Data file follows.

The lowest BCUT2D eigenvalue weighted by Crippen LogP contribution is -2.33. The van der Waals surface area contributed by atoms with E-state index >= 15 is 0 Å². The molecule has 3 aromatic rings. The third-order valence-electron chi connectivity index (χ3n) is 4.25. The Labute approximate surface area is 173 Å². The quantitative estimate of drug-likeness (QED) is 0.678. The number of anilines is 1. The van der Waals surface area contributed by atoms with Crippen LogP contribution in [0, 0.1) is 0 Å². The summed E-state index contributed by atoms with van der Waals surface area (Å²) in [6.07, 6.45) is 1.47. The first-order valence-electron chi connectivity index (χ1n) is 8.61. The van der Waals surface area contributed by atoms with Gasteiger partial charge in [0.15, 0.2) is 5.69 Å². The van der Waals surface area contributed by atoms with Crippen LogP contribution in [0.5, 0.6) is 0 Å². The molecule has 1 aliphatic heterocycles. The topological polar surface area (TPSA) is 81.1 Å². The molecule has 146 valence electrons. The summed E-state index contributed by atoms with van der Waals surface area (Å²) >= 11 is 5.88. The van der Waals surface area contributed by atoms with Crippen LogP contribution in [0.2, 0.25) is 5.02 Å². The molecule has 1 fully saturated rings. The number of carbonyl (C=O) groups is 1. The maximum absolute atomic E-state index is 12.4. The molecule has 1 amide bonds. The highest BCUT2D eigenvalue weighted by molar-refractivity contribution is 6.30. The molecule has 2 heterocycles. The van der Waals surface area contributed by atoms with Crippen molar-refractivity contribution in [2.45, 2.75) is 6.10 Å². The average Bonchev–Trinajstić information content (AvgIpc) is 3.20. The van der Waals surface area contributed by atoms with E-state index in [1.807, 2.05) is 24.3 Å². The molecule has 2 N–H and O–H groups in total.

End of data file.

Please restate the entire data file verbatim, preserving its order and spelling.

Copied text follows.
The lowest BCUT2D eigenvalue weighted by Crippen LogP contribution is -2.33. The van der Waals surface area contributed by atoms with E-state index >= 15 is 0 Å². The molecule has 3 aromatic rings. The third-order valence-electron chi connectivity index (χ3n) is 4.25. The Labute approximate surface area is 173 Å². The quantitative estimate of drug-likeness (QED) is 0.678. The number of anilines is 1. The van der Waals surface area contributed by atoms with Crippen LogP contribution in [0, 0.1) is 0 Å². The summed E-state index contributed by atoms with van der Waals surface area (Å²) in [6.07, 6.45) is 1.47. The first-order valence-electron chi connectivity index (χ1n) is 8.61. The van der Waals surface area contributed by atoms with Gasteiger partial charge in [0.15, 0.2) is 5.69 Å². The van der Waals surface area contributed by atoms with Crippen LogP contribution in [0.5, 0.6) is 0 Å². The molecule has 1 aliphatic heterocycles. The topological polar surface area (TPSA) is 81.1 Å². The molecule has 146 valence electrons. The summed E-state index contributed by atoms with van der Waals surface area (Å²) >= 11 is 5.88. The van der Waals surface area contributed by atoms with Crippen LogP contribution in [0.2, 0.25) is 5.02 Å². The molecule has 1 fully saturated rings. The number of carbonyl (C=O) groups is 1. The maximum absolute atomic E-state index is 12.4. The molecule has 1 amide bonds. The highest BCUT2D eigenvalue weighted by molar-refractivity contribution is 6.30. The molecule has 2 heterocycles. The van der Waals surface area contributed by atoms with Crippen molar-refractivity contribution in [2.45, 2.75) is 6.10 Å². The average Bonchev–Trinajstić information content (AvgIpc) is 3.20. The van der Waals surface area contributed by atoms with E-state index in [1.807, 2.05) is 24.3 Å². The molecule has 2 N–H and O–H groups in total.